Crazy theories and global manhunts for Bitcoin's creator Satoshi Nakamoto

Now that Satoshi Nakamoto has reportedly been identified, let's look back at the crazy theories and investigations launched to find him over the years.

Newsweek made waves this week with an article that claims to unmask Satoshi Nakamoto, the previously anonymous person whose name was the only one listed on the 2008 whitepaper that launched the modern cryptocurrency movement.

The fallout from Newsweek’s story is still up in the air, with the subject of the story now denying in an AP article that he is who Newsweek claims he is, and disputing his lone quote in the article on the basis of a “misunderstanding.” Whether or not it is true, the Newsweek story is just the latest in the wild speculation and global investigations of a mysterious name to which many have tried to attach an identity.

Finger pointing at Nakamoto’s developers

In Bitcoin’s early stages, Nakamoto sought help from developers who were skilled and interested enough to help strengthen the system. Gavin Andresen, who is identified as Bitcoin’s “chief scientist” and quoted prominently in Newsweek’s article, appears to have had the most contact with Nakamoto early on. Even so, he never spoke on the phone with him and could not get Nakamoto to reveal a single personal detail.

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Given his long relationship with Bitcoin, many accused Andresen of creating a fake mastermind to create the illusion that he was just contributing to Bitcoin, rather than serving as its founder. Many users in Bitcoin forums seemed assured of it, and a May 2013 Motherboard article him as a “prime suspect.” Andresen has even been called the “Batman” of the Bitcoin world, according to the Motherboard article. Many believed he was also its Bruce Wayne.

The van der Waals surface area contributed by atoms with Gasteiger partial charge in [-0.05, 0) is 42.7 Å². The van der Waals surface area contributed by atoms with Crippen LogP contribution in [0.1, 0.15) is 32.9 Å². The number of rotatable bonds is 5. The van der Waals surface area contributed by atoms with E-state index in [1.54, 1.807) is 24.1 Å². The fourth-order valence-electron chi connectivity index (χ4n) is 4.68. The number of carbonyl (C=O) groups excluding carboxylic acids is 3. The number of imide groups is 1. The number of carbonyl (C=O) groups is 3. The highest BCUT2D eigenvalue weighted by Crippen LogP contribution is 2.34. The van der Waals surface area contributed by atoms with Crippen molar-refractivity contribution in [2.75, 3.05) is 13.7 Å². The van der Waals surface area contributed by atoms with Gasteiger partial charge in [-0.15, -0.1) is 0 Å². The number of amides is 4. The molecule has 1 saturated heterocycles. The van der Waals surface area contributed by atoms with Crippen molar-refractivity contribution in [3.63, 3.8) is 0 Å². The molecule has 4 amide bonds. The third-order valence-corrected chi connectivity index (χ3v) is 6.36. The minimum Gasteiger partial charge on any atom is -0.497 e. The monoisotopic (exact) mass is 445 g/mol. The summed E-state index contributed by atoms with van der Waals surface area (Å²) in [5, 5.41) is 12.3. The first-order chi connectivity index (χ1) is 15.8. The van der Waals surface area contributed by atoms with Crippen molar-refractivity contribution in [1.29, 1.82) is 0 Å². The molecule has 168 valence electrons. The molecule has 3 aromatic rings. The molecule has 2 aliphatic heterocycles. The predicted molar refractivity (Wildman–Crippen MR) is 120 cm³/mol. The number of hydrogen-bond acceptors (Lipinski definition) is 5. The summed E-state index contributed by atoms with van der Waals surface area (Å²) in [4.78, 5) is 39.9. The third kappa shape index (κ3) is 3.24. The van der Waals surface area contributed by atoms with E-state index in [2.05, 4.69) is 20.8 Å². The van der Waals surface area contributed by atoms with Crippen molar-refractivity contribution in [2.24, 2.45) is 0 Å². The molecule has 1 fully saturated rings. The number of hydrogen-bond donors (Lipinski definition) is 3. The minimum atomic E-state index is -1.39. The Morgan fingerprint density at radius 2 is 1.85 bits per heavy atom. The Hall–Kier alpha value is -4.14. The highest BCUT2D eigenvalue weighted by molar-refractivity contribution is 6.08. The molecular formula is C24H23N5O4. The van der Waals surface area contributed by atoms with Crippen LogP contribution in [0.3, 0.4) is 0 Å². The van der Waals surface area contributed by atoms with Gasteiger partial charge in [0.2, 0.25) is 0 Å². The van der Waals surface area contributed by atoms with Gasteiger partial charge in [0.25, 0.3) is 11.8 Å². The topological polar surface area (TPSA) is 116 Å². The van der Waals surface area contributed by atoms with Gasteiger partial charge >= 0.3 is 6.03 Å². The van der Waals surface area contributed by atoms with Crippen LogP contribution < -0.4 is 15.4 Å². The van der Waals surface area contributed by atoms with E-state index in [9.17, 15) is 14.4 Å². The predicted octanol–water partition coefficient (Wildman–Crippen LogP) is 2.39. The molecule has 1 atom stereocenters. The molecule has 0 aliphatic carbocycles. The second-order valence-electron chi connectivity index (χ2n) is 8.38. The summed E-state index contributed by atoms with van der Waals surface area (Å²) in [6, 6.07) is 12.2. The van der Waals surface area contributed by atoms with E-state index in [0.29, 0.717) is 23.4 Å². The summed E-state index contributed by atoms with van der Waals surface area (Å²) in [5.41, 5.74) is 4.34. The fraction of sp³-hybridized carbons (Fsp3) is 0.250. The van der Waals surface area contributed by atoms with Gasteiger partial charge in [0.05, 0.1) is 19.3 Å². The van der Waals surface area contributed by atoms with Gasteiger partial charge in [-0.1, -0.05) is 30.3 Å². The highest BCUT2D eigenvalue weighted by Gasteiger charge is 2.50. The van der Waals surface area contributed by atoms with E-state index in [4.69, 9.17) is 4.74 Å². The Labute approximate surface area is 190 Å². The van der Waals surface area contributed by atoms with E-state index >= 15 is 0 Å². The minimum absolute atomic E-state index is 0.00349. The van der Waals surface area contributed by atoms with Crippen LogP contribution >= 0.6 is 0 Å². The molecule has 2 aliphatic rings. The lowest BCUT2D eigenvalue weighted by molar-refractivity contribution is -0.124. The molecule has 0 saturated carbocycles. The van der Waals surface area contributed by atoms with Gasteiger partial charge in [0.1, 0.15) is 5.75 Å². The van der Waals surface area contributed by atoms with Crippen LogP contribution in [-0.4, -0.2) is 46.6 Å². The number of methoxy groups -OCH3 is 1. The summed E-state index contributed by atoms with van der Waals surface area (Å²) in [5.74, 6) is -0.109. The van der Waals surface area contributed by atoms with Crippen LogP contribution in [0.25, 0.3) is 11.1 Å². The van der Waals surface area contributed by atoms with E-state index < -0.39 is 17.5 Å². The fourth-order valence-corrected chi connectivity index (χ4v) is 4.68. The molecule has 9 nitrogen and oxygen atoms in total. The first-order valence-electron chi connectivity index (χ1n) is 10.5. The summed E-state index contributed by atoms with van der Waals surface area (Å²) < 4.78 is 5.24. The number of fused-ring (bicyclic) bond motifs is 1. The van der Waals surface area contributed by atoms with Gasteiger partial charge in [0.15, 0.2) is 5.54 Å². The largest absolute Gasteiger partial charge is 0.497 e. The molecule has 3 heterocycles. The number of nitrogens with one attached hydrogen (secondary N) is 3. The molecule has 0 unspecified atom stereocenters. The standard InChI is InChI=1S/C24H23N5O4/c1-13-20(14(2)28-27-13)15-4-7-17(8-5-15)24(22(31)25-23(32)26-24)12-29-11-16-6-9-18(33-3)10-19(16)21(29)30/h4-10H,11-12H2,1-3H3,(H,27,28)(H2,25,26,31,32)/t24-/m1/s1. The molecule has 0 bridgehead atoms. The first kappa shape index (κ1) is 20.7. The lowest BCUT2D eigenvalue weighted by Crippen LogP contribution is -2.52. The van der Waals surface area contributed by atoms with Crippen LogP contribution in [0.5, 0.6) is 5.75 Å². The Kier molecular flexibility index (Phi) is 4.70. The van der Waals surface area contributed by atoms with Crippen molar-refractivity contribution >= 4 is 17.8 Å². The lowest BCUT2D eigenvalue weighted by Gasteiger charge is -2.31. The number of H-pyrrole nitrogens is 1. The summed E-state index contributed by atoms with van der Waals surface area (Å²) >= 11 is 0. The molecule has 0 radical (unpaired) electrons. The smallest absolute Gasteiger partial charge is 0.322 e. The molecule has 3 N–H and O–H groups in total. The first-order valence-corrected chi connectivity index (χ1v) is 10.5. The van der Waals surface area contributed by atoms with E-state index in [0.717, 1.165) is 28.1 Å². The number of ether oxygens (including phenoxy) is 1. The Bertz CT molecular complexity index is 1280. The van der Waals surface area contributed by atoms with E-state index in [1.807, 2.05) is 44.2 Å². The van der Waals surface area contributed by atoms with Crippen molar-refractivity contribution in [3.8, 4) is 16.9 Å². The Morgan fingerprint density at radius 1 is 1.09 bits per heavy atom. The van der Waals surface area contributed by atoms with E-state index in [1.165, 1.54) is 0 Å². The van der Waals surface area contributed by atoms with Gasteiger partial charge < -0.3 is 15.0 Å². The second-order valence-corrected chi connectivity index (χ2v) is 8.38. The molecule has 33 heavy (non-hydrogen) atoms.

A Bitcoin developer named Dustin Trammell responded to charges that he was actually Nakamoto in late October 2013, after discussions in forums implicated him in some of the earliest Bitcoin transactions. Trammell attempted to debunk the myth in the forums, admitting that he had communicated with the real Nakamoto via email while reporting bugs in Bitcoin’s early days. He eventually published an article in The Daily Dot in November 2013, with the blunt headline, “I Am Not Satoshi”.

Conspiracy theories and translation attempts

Many have looked at the name “Satoshi Nakamoto” as a puzzle itself, meant to hide the identity of the people or groups behind Bitcoin.

The most popular of these is the idea of an invisible hand controlled by a corporate consortium. The name Satoshi Nakamoto, in this theory, derives from these four names: SAmsung, TOSHIba, NAKAmichi MOTOrola.